Tuesday, December 16, 2014

A Secular Christmas

We were living in Indiana when the issue of Christmas came up. We had finally talked to each other about our transitioning beliefs and sometime afterward I started wondering what we'd do about Christmas if we didn't believe the whole Jesus story. Now, if Gareth had been older I don't know that this question would have come up, since we would have had very ingrained traditions already, but since he was so little there was a definite ability to change how we did things. Was it hypocritical to celebrate a holiday if you didn't believe in the story that many base it on? I rather felt like it was and that if we weren't going to be believers we shouldn't be doing the holidays.

But I was loathe to deny myself and my kids all the fun memories that Christmas had brought me as a kid. I didn't want to give up cutting down the tree and decorating it and the house and all the baking. I didn't want to give up watching our traditional movies. I didn't want to give up the anticipation, the gift-wrapping, the Christmas-day food. Besides, so much of Christmas really comes from various pagan and pre-Christian cultures, none of which I'd ever believed in, so maybe it didn't matter?

And then Ryan showed me this video, which a friend of ours had posted:

Tim Minchin touches on all the reasons I wanted to keep doing Christmas. The reality is that the traditions, the baking, the carols, the decorating, the gift-giving, and most of all, the people  - these were always what made Christmas, for me anyway. Watching this video helped me realize I wasn't alone in wanting to celebrate Christmas even though I don't believe the Jesus story. It might mean something different to me than to my religious friends, but what it means to me is valuable and worth continuing to celebrate.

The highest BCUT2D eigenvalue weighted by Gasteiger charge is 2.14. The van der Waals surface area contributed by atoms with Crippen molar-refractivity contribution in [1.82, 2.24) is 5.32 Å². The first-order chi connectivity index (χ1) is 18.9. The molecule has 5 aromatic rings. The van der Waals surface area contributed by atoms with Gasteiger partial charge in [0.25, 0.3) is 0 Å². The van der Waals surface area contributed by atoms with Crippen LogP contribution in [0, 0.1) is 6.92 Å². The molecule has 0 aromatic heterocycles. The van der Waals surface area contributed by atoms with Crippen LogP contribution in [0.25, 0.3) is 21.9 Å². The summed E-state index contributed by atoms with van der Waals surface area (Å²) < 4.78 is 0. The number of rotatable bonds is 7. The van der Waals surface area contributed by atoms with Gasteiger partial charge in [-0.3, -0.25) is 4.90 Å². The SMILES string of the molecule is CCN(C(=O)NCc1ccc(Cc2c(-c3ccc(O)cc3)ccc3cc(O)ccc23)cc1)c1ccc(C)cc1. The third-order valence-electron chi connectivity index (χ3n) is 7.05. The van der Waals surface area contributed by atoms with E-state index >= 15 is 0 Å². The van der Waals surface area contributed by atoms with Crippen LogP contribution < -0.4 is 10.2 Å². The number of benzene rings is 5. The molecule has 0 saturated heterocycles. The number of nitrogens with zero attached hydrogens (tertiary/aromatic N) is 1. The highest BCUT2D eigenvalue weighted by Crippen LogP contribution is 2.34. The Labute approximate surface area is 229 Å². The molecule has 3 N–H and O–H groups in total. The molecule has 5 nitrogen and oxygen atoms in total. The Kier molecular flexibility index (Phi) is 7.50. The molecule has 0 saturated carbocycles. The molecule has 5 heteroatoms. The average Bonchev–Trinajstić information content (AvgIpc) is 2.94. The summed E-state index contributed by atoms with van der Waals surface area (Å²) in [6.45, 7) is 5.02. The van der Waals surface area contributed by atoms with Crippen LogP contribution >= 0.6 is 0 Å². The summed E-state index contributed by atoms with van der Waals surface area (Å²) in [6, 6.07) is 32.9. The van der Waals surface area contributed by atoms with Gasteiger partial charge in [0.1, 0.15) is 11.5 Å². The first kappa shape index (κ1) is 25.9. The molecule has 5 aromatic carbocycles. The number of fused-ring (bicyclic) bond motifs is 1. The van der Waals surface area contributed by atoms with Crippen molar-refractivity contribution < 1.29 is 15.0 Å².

So, what does our secular Christmas look like? Pretty much like our religious Christmas did, just minus the Jesus. We still bake and put up a tree and give gifts. We do Santa, but not over the top (it's a good exercise in critical thinking for kids). Sometimes I put out my nativity because it's pretty, sometimes I don't. We go sing the songs, even though the "lyrics are dodgy", because we like how the music sounds. And we include our kids in these things because it's part of Christmas for us and we want to share that with them.


Alanna said...

Good for you! I've often thought that even if I weren't religious, Christmas is WAY too much fun to pass up. (I have the feeling I'd want to celebrate it even if I was some completely non-Christian religion, too, although that would probably get complicated.)

A couple of things that are neither here nor there-- I hadn't realized that you and Ryan were done with Christianity. I thought you were just done with being Mormon. So I found that interesting to learn.

Also, I'm not entirely convinced that so many of our Christmas traditions have Pagan roots. My understanding is that we know little to nothing about how Pagans celebrated/worshiped, so it's all heresy. I sort of suspect some killjoy who was trying to ruin Christmas for the rest of us of starting that rumor. But even if it turns out to be true, I'm still okay with it. That's what every culture does-- grab what you like from other cultures, twist it a bit so it works for you, and discard what you don't understand or don't like.

Now if only Mormons could grasp that and get some better music into our meetings!

Susan said...

Sounds kind of confusing to put up the Nativity and sing Christmas carols while not believing in Christ. But whatever works, right? Merry Christmas! :)

Alanna said...

This all makes me think of one of my favorite songs, "Christians and the Pagans" by Dar Williams. It's great-- go find it on YouTube!